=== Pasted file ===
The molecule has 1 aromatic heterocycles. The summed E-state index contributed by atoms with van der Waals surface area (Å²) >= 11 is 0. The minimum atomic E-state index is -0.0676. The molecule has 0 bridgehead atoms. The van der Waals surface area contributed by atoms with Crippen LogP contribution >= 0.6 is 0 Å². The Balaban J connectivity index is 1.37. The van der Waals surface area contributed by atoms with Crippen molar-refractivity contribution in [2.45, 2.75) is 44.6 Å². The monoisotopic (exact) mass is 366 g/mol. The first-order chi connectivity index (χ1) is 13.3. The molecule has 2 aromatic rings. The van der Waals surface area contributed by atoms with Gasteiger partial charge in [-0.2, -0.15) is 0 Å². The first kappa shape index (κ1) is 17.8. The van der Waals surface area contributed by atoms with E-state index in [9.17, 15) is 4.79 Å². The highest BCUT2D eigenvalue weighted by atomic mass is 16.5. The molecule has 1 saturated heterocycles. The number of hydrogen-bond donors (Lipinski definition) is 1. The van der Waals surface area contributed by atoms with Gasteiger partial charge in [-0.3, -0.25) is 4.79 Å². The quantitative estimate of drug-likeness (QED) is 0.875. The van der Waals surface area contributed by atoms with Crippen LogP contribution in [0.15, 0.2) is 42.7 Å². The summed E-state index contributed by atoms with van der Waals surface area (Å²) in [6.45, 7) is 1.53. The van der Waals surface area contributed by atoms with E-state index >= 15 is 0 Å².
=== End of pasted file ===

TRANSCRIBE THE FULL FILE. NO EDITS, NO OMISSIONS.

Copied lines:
The molecule has 1 aromatic heterocycles. The summed E-state index contributed by atoms with van der Waals surface area (Å²) >= 11 is 0. The minimum atomic E-state index is -0.0676. The molecule has 0 bridgehead atoms. The van der Waals surface area contributed by atoms with Crippen LogP contribution >= 0.6 is 0 Å². The Balaban J connectivity index is 1.37. The van der Waals surface area contributed by atoms with Crippen molar-refractivity contribution in [2.45, 2.75) is 44.6 Å². The monoisotopic (exact) mass is 366 g/mol. The first-order chi connectivity index (χ1) is 13.3. The molecule has 2 aromatic rings. The van der Waals surface area contributed by atoms with Gasteiger partial charge in [-0.2, -0.15) is 0 Å². The first kappa shape index (κ1) is 17.8. The van der Waals surface area contributed by atoms with E-state index in [9.17, 15) is 4.79 Å². The highest BCUT2D eigenvalue weighted by atomic mass is 16.5. The molecule has 1 saturated heterocycles. The number of hydrogen-bond donors (Lipinski definition) is 1. The van der Waals surface area contributed by atoms with Gasteiger partial charge in [-0.3, -0.25) is 4.79 Å². The quantitative estimate of drug-likeness (QED) is 0.875. The van der Waals surface area contributed by atoms with Crippen LogP contribution in [0.15, 0.2) is 42.7 Å². The summed E-state index contributed by atoms with van der Waals surface area (Å²) in [6.45, 7) is 1.53. The van der Waals surface area contributed by atoms with E-state index >= 15 is 0 Å².